Visualizing Patterns on Repeat
Seasonality. Redundancy. Repetition. Things have a way of repeating themselves, and it can be useful to highlight these patterns in data. Here’s a guide for possible solutions, the pros and cons of each, and examples of the method in practice.
This is the most straightforward route, because you don’t have to change anything, geometrically speaking. Visualize the data how you normally would, and then annotate with lines, dots, words, etc.
If the patterns are clear enough, you can provide a familiar view that takes less effort for someone to decipher. This is probably the fastest way too since you can use what you already know and don’t have to reformat your data.
If the repeating patterns are more subtle, readers might miss the cycles you want them to see. Less emphasis means less visual attention.
Overlaying Equal Time Frames or Layers
If you have enough data, try showing it all at once with categories or equal subsections placed one over the other. For example, if you have monthly data, try a monthly line for each year. This provides a somewhat aggregated view while still maintaining a view of individual data points.
Because time and/or space are aligned, a highlight on repeating patterns during/at the same time/space shows more obviously.
As you purposely overlap points or lines, areas obscure quickly, so you could end up with a blob or a jumbled mess if the data doesn’t work with the method.
When dealing with running GPS data, I mapped paths one over the other, and the areas with more running appeared more prominent.
Similarly, Gregor Aisch and Kevin Quealy charted total touchdown passes for quarterbacks in the NFL. You see a rising path for all of them, and you can pick out the ones with steeper slopes.
Mostly though, note the horizontal axis of age so that everyone gets the same starting point.
Instead of showing every point, you can aggregate, which places more emphasis on areas in a plot or map than on individual spots. Whether you choose this over the previously mentioned overlay depends on the data and what you want to focus on.
With aggregation, you can more easily adjust scale to include the full range, which in turn makes for a good overview.
You lose granularity. Sometimes this is a good thing to reduce noise. Sometimes it’s a bad thing when it clumps too many things together. Experiment with bin size and scale when you aggregate.
Below is a calendar view that shows daily aggregates. The alignment of the weeks shows a repeated uptick in fatal crashes during the weekend.
Split up the data into categories and make a chart for each. This allows for equal comparisons across the same scale, while maintaining individual views.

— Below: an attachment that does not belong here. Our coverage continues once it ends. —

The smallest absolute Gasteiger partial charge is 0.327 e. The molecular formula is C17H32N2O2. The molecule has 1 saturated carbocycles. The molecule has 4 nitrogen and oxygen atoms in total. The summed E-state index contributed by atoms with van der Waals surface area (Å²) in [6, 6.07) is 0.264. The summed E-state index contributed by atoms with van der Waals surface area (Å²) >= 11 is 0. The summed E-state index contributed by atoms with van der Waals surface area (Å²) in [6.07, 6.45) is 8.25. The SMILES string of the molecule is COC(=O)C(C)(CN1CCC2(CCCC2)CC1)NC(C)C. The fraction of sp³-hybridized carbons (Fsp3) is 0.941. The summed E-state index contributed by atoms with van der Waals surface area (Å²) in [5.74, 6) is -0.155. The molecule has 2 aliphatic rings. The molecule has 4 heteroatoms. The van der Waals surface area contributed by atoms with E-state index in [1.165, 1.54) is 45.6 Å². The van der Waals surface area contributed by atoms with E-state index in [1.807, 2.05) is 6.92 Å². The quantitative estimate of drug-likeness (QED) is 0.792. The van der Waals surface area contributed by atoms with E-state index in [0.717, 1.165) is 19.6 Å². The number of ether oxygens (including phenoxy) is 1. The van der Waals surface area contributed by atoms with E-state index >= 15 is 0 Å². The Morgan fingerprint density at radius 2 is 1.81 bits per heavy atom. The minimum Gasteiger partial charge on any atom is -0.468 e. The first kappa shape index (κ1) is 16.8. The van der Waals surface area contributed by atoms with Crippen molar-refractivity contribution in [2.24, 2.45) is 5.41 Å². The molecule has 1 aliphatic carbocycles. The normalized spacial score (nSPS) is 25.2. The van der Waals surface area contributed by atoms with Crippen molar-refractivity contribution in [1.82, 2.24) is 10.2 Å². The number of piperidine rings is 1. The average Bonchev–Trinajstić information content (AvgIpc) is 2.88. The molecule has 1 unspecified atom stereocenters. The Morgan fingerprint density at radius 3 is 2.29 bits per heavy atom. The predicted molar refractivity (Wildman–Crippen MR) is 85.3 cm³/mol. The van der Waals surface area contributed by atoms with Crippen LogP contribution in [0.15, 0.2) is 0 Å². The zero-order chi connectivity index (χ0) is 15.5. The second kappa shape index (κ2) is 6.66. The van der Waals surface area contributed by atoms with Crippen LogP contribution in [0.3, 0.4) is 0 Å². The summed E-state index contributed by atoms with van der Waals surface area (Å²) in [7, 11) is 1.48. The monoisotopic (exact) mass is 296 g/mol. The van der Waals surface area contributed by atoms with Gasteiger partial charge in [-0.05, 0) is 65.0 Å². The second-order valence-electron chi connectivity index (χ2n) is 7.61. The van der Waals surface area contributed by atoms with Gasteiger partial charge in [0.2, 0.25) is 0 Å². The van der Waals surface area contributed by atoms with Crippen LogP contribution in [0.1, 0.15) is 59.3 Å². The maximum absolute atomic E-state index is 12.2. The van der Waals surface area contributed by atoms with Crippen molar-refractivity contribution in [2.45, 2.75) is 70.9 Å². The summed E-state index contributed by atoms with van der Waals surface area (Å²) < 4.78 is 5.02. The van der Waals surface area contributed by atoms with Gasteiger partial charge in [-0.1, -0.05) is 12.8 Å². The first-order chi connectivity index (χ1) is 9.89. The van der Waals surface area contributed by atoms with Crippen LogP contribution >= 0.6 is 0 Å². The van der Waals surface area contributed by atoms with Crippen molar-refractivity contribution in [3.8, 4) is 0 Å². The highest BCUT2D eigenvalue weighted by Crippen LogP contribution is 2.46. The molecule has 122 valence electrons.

Like most uses of small multiples, you get a quick overview of the data. Cut the data into equal pieces for each multiple, and it can provide some white space that you might not get by overlaying everything.
You have to look at each multiple to compare, so you don’t get a direct visual comparison. If there are a lot of multiples, you might end up with something visually daunting when all you wanted was an overview of a cyclical pattern.
Mauro Martino overlaid sketches from Googles Quick Draw dataset and then split it up into small multiples, one for each country.
Or, check out the chart by Erin Ross, which divides the data by year, showing a repeating wildfire pattern during the hot summer months.
Again, the main point here is that things are aligned — the drawings in the same space and the seasonal timelines arranged vertically by year — to highlight repeated patterns.
Oh glorious movement, you provide so much entertainment and whimsy. Think of animation as a way to show another dimension of the data.
It’s fun to watch and can make the data “come alive” as some like to say.
Animation is fun, but it can also be a distraction. And remember that visualizing cyclical data is about showing something that happens over and over again. If you only show, say, one dot moving in a space, this requires the viewer remember where the dot has been.
Tom Randall and Blacki Migliozzi visualized temperature deviation over 135 years. The hottest year on record highlights as each year passes on the animation.
So you can see how a combination of overlay and markers can work together, while playing out like a video.
The theme here is highlighting with visual alignment. Cut and align a time series to compare like time frames against each other. Plot the data in the same space and the overlapping areas — the repeating parts — tend to reveal themselves.
Air Quality Mapped Over Time
With wildfires burning in the western United States, smoke fills the air. This is an animation of the air quality during the past couple of months.
How the American Work Day Changed in 15 Years
The American Time Use Survey recently released results for 2018. That makes 15 years of data. What’s different? What’s the same?